The Fixed income investor guide summarises the unique characteristics of fixed income with its various subcategories of issuers and instruments. It helps to explain why fixed income investors should take a bottom-up approach to RI while borrowing from the experiences of other asset classes, such as listed equities.

Demand for responsible investment in fixed income

Motivations for applying RI in fixed income vary from pursuing financial value through the management of risks and opportunities to ethical motivations and reputational concerns. For PRI signatories, it is generally a combination of all three.

Financial value: Improving risk managment and long-term investment outcomes
  • Capital market impacts of ESG trends (e.g., carbon regulation) - Concentration of ESG risks across all asset classes and instruments
  • ESG analysis as information advantage
  • ESG informs due diligence
  • ESG informs asset allocation/ diversification
  • ESG as risk-flagging mechanism
  • ESG as proxy for credit indicators when reliable financial metrics are lacking
  • Respond to capital market ESG trends through asset allocation
  • Consider ESG in asset liability management
  • Consider ESG competence in selection, appointment and monitoring of FI managers
  • Seek ESG-related performance attribution from FI managers
  • Monitor ESG risk concentration within FI portfolios
  • Engage issuers to mitigate ESG risks
  • Ensure competence to analyse ESG risks
  • Analyse ESG-related investment performance
  • Integrate ESG into fixed income analysis and pricing models
  • Understand client needs on ESG
  • Create funds to specifically address E and S risks and opportunities
  • Report to clients on management of ESG-related risks
  • Engage issuers to mitigate ESG risks and gain information
Institutional drivers
  • Regulation
  • Soft law – RI codes and standards
  • Ethical beliefs and social norms
  • Diverse client needs
  • Retail and beneficiary demand for ESG-themed investment products
  • Competition to raise FI allocation and overall FI AUM
  • Recognition of RI as best practice
  • Attract and retain staff
  • Concerns about reputation
  • Pension holders’ and other beneficiaries’ concerns about ESG issues
  • Media scrutiny of institutional investors
  • Commit to relevant RI codes
  • Develop understanding on ESG (from trustees down)
  • Include ESG screens or watch lists in investment mandates
  • Consider ESG capacity in FI manager selection, appointment and monitoring
  • Include ESG screening or themes in investment mandates/fund criteria
  • Report to beneficiaries on management of ESG factors
  • Apply screens in mandates for issuers or activities likely to damage reputation
  • Report to beneficiaries on reputational issues
  • Engage issuers on ESG factors relating to reputational concerns
  • Commit to relevant RI codes
  • Ensure competence in analysing ESG risks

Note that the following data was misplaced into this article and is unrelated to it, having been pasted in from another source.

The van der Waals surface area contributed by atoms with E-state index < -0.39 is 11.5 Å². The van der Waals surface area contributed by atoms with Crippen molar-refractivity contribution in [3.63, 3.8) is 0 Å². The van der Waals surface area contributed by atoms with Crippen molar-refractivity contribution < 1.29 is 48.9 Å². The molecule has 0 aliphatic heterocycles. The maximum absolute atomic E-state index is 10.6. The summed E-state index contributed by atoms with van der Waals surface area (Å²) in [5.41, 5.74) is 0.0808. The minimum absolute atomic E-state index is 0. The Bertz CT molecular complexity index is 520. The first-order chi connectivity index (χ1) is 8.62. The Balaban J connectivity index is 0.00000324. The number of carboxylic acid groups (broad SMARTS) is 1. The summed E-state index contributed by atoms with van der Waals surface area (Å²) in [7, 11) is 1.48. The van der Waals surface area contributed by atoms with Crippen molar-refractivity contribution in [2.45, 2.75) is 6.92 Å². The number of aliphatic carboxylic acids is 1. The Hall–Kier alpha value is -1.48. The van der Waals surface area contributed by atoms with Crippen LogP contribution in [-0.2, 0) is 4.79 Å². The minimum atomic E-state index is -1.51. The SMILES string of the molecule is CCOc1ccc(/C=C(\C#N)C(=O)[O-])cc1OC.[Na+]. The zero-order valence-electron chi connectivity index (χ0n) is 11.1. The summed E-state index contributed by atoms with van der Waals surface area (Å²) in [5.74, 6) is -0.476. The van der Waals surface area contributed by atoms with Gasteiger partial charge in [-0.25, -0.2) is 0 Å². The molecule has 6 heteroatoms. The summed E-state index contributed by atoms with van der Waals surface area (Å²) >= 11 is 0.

• Develop ESG screens for clients
  • Develop ESG-themed products
  • Integrate ESG in risk analysis and controls
  • Seek issuer disclosure on ESG
  • Assign responsibility for ESG to senior management and investment staff
  • Report to clients on ESG process and outcomes
  • Offer ESG screening to clients
  • Monitor media feeds for reputational issues
  • Engage issuers and report to clients on factors likely to affect reputation
Social values
  • Ethical motivations of clients and beneficiaries
  • Ethical motivations of investors
  • Social norms
  • Investor mission (e.g., religious organisations, foundations, charities or ‘impact’ investors)
  • Develop exclusion criteria for issuers not aligned with values or breaching social norms
  • Monitor ESG factors across FI portfolios (e.g., carbon intensity)
  • Mandate ESG engagement as a tool for managing ethical concerns
  • Mandate impact investments to address ESG trends
  • Engage issuers on ESG factors relating to ethical concerns
  • Offer ESG screening to clients
  • Monitor ESG factors across FI portfolios (e.g., carbon intensity)
  • Develop funds that address common moral concerns
  • Develop funds that offer positive E and S outcomes
  • Engage issuers on ESG factors relating to ethical concerns

“Our objective in the ESG integration process is to uncover non-traditional opportunities and risks that are embedded in companies that we believe exhibit outlier characteristics.”

Kim Nguyen-Taylor, Calvert Investments

Applying responsible investment in fixed income

Each asset class has unique characteristics that require different approaches to stock-specific analysis and the overall management of portfolios. Investors should tailor their RI approach to meet the requirements of each asset class.

While there is some recognisable crossover between RI as it relates to equities and corporate bonds, there are also technical and cultural differences in the way these asset classes are managed. As a result, fixed income investors are rapidly making RI their own.